I've a few other noteworthy things in the works for this month, including my annual "Top Nine Albums of the Year List," reviews of the recently ended seasons of Doctor Who, South Park and Hannibal, and the customary "So Much For..." post for the letter "L" (that is coming Friday). "Every Album I Own Reviews" are done for the year, but they should be coming back with a vengeance with the letter "M" in January. Speaking of those, after more than three years, and approximately 500 reviews, "Every Album I Own Reviews" is exactly halfway over! What a magical Nicsperiment month! I'm going to go eat Frosted Flakes and ruminate.

Monday, December 08, 2014

Lymbyc Systym -- Shutter Release

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Lymbyc Systym's Shutter Release is the sound of a warm room on a cold day, full of future nostalgia. Maybe you're by yourself, reading a book, maybe you're just chilling with your parents, or maybe that girl you have a crush on has somehow ended up in the easy chair your dad usually watches sports from. It might not be the best day you'll ever have, but it's definitely one you'll remember.
Less metaphysically, this is an instrumental album created by two brothers and their friends, full of warm, lovely noises, acoustic waves, and electronic lights. Whoops, metaphysical again. Well, I guess that's as solid as it's gonna get.

Mush 2009
1. Trichromatic 5:25
2. Ghost Clock 3:42
3. Interiors 4:35
4. Bedroom Anthem 2:34
5. Kubrick 4:16
6. Contemporary Art 3:40
7. T-Ball 2:57
8. Shutter Release 3:41
9. Teddy 4:35
10. Late Night Classic 6:16

Wednesday, December 03, 2014

An Autopsy of a College Band: The Life and Death of Lucid Soule

In May of 2001, I completed my freshman year of college. Shortly after the school year ended, my friends and I ventured to a church in Denham Springs, Louisiana to see a heavy metal band called Once Blind. The youth church we visited was called The Back Door, or The Back Gate, or The Back Wall, or The Back Window, or some other house-related, early 00'sesque  name. The place was actually pretty nice. Huge open area, and an upstairs full of pool, ping-pong, and Foosball tables. Do kids still even play  those games? I hope so because they're great.
Not great? Once Blind wasn't actually playing. Or rather, Once Blind was playing, but not the Once Blind we were hoping for. This Once Blind was a Christian Contemporary Music Worship Band. Not my style then, and not my style now. Someone else at The Back Door was as disgruntled as I was. As the smartly dressed band began to play, a guy up front with a large Mohawk shouted "Hey, this isn't the Once Blind we thought it was!"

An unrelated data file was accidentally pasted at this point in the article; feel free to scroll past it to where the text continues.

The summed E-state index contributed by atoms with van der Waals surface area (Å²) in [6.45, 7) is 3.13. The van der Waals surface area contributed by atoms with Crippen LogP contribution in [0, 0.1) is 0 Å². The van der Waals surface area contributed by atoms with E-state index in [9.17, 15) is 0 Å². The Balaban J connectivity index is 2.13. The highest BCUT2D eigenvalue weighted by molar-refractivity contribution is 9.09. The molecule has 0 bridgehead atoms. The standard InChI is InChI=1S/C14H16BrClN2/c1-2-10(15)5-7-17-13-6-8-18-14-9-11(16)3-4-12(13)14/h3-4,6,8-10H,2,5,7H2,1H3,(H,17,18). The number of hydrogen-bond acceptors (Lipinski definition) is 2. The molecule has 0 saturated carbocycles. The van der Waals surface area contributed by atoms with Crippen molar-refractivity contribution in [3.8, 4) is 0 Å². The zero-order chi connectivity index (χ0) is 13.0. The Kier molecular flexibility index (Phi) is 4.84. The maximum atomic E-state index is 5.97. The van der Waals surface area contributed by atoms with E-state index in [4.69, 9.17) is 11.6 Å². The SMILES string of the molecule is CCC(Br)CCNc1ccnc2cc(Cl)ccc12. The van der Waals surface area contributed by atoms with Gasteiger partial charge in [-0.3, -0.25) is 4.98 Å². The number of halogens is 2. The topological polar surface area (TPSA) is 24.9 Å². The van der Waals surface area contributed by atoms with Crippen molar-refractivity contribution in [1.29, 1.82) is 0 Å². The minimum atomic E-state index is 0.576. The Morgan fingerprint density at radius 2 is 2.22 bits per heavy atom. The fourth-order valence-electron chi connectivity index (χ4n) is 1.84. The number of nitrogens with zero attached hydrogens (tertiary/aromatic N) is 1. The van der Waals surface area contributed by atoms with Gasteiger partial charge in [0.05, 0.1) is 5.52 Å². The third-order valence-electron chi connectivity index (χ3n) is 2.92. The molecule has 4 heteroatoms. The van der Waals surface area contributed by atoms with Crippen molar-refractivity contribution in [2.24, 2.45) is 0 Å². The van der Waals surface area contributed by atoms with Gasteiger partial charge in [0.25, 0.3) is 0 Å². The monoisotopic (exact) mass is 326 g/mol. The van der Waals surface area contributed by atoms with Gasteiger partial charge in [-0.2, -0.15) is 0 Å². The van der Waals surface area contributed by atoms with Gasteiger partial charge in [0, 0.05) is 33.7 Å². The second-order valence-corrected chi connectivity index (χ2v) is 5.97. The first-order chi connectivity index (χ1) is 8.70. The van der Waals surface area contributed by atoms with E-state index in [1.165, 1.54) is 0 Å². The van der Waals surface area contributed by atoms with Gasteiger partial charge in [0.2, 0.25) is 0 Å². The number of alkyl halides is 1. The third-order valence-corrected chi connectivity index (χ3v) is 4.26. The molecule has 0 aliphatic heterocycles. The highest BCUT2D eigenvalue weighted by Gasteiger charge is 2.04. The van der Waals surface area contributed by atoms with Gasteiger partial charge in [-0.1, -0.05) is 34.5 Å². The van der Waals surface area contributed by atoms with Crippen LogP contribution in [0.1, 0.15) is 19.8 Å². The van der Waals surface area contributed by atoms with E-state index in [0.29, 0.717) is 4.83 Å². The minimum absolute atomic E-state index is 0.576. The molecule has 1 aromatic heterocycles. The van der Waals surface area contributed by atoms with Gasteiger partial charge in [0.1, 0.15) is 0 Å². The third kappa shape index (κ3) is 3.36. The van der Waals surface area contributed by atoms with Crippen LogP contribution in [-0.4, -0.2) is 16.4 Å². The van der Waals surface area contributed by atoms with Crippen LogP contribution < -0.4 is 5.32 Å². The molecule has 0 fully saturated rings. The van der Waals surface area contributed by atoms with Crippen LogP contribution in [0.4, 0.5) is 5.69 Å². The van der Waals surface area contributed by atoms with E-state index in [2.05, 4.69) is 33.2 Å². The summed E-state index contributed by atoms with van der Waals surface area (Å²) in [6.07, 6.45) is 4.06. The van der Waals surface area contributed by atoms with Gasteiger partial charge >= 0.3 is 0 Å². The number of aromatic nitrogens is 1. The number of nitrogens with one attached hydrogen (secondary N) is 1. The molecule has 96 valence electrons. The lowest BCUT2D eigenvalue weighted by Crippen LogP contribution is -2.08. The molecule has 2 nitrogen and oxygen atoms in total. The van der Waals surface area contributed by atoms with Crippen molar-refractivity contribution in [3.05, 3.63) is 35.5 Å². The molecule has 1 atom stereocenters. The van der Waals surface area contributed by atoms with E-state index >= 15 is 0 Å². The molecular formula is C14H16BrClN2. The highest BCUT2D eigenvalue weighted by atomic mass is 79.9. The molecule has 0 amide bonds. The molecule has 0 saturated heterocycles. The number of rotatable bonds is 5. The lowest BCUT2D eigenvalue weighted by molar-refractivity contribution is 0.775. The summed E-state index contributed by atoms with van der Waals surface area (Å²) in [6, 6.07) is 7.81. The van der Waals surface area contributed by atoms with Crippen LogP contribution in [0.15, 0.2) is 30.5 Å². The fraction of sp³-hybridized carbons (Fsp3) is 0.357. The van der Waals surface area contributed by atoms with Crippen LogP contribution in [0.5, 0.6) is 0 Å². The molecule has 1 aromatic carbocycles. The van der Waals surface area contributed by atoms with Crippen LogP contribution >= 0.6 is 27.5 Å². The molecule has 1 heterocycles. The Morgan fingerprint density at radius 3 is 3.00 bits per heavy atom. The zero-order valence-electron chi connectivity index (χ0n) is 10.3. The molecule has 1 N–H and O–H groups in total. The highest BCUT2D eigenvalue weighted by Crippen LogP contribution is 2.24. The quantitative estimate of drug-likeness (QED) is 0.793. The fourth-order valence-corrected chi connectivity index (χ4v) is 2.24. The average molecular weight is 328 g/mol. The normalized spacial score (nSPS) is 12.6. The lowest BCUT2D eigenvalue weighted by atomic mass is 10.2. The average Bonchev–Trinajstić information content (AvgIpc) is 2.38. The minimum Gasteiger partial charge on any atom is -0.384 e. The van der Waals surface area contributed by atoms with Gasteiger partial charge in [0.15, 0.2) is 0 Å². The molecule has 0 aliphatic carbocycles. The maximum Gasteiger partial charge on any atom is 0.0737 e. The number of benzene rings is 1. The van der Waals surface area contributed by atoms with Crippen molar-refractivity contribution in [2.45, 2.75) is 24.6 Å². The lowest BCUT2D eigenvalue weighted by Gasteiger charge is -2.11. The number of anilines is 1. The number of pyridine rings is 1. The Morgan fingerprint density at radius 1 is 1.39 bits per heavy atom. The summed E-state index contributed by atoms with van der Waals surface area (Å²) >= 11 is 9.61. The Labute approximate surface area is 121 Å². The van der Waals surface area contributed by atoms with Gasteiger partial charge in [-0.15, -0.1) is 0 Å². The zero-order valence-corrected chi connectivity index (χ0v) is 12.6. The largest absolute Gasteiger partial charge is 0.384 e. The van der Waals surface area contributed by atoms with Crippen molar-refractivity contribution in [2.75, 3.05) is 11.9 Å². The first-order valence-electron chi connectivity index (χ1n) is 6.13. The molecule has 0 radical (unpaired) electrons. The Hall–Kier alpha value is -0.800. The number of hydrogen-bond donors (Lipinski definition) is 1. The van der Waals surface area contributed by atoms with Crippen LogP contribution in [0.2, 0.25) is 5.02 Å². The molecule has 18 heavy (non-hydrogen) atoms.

"Hey, that voice sounds familiar!" I said to no one in particular. After a few seconds, I placed it. The guy with the Mohawk was the host of the Sunday night radio show I listened and called in to every week. The guy's name is David Loti. I would go on to co-host the radio show with him, and I enjoy his friendship to this day. But first I had to hunt for him through the crowd. Dave had the same idea as I did the moment Once Blind did not rip into their first song: leave. I caught him on his way out and introduced myself. Turns out the guy with him was Adam Hebert, Dave's at-the-time co-host on the radio show, and all-around cool guy. That sentence had a lot of dashes.
Anyway, the three of us, at times joined by some of my friends, had an excellent conversation at a picnic table outside the venue. Through that conversation, I learned that Dave and Adam were in a band together called Lucid Soule--like Lucid, as in "expressed clearly, bright or luminous" and Soule as in "the word "Soul" with an "e" at the end." Lucid Soule had a show coming up in a week, and I told Dave and Adam I'd try my best to make it. It was the least I could do for making them play and endure my song requests every week. Man, as I type this out, I realize how serendipitous this whole thing is. Groovy.
Anyway, Dave and Adam left, I went back inside, met a girl, asked her on a date, and this happened. Man, good times. Good thing she wasn't my type.
I kept my promise, attending Lucid Soule's show at the Vineyard Cafe on Tiger Bend Road. I even brought my three friends along with me.